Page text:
Additional Shia doctrines

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There are additional Shia doctrines besides the Theology of Twelvers and the Aspects of the Religion.


Main article: Taqiyya

The doctrine of taqiyya, or dissimulation, states that it is permissible to hide one's true religious convictions if under the threat of death or injury. Since Shias regard taqiyya as Islamically permissible, at times they have been accused of lying indiscriminately, however Shia Muslims reject this charge and argue that this would be contrary to the laws regulating its use. The Shia conclude that the practice of taqiyya is condoned by the Qur'an and is regulated by the various Qur'anic verses that refer to it. The practice of taqiyya is regarded by the Shia as a natural human response especially in light of historical Shia-Sunni relations.

Nikah Mut'ah (Mut'ah marriage)[edit]

Main article: Nikah Mut'ah

Fixed time marriage (Arabic: Nikah Mut'ah) is the second Qur'anic marriage form, a marriage for a fixed time with fixed conditions stipulated through mutual written or oral contractual agreement between the male and female participants.

The practice was instituted by the Islamic prophet Muhammad and sanctioned in the Qur'an. Shia conclud it is allowed according to Sharia. In contrast to non-Shia Muslims, Shia Muslims conclude that Mut'ah marriage was only forbidden by the caliph Umar and not by Muhammad. Shia argue that neither Umar, nor any other caliph, had the authority to ban what Muhammad permitted, so Shias judge its practice to remain legitimate.

By far the most common form of marriage among Shi'as is the Nikah (regular marriage), and abusing Mut'ah marriage to lead a promiscuous life is frowned at by Shias, quoting the Qur'anic call for chastity. The most common use of it is by couples that intend to marry permanently in the near future, something akin to the Western practice of engagement.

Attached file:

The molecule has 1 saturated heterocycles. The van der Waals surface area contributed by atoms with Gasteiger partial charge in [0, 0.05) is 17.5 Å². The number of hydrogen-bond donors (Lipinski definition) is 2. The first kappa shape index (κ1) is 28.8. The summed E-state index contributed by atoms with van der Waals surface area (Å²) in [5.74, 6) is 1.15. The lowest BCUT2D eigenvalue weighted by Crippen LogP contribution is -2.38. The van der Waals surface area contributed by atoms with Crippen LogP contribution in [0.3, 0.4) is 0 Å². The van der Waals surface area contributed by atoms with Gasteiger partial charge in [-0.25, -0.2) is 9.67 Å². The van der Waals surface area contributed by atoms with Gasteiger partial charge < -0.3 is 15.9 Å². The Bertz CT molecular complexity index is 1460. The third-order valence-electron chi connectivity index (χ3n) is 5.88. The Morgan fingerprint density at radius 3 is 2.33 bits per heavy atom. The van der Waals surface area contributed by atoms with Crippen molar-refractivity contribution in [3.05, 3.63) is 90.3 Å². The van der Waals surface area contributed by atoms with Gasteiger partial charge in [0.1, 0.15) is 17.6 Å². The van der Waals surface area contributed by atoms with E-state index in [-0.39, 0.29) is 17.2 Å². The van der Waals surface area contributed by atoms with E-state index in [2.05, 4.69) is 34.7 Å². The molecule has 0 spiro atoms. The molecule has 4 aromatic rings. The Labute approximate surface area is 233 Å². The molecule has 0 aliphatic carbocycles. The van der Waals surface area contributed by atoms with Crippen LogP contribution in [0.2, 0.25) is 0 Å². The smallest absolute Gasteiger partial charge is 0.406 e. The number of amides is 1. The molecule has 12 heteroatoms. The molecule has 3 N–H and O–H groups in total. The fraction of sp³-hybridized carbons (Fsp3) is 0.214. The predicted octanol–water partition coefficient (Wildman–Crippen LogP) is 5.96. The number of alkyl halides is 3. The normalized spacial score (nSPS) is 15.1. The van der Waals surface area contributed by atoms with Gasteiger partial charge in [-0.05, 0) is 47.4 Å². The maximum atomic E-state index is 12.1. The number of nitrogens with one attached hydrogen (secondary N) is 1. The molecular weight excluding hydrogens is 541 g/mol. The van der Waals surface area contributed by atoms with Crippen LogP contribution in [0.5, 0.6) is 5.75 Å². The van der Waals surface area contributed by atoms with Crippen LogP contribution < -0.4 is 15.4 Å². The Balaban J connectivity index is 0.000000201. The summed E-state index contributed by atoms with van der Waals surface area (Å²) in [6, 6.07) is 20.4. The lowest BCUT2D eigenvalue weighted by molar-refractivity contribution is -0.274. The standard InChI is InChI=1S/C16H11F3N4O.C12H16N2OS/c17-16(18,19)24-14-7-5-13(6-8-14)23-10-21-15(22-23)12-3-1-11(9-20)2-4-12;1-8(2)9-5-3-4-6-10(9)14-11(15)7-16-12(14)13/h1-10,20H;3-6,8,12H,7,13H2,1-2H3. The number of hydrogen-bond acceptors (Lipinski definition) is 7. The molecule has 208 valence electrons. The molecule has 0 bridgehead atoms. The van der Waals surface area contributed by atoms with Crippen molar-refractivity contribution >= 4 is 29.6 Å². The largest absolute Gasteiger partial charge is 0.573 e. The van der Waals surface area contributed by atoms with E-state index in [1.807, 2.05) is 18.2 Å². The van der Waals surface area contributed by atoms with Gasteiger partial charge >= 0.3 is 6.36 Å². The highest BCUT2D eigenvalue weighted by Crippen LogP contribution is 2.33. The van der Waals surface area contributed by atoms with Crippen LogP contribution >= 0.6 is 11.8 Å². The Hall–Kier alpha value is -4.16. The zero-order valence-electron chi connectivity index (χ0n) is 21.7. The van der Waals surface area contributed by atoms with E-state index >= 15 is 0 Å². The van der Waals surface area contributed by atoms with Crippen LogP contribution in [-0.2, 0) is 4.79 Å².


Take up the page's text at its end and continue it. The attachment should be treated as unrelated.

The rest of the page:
Defending Nikah Mut'ah[edit]

Criticizing the Shia conclusion regarding the validity of Nikah Mut'ah is one of the main things done by Sunnis in Shi'a-Sunni argumentations.

The practice of Nikah Mut'ah is limited, and many Shia would not be affected by a change of policy regarding its legality. However, Shi'a Muslims defend its legitimacy, not due to any broad use of it, rather since they truly believe it was made legal by the Qur'an and Sunnah and that it remains legalised, hence they believe any proclamation (subsequent to the passing of Muhammad) that attempts to make it illegal is inconsistent with the Qur'an and Sunna and hence would be considered a major sin. Shi'a believe they have a strong and solid case regarding the validity of Nikah Mut'ah and present various arguments in support of its legality.

Shia Muslims are accustomed to refuting the moral accusations of the practice, and also show as proof how some of the Sahaba treated the subject and practiced it. Many Shias feel wary of the controversy surrounding the subject and feel that it is blown out of proportion, since they feel being a Shia is much more than a debate regarding Nikah Mut'ah being legal or not.

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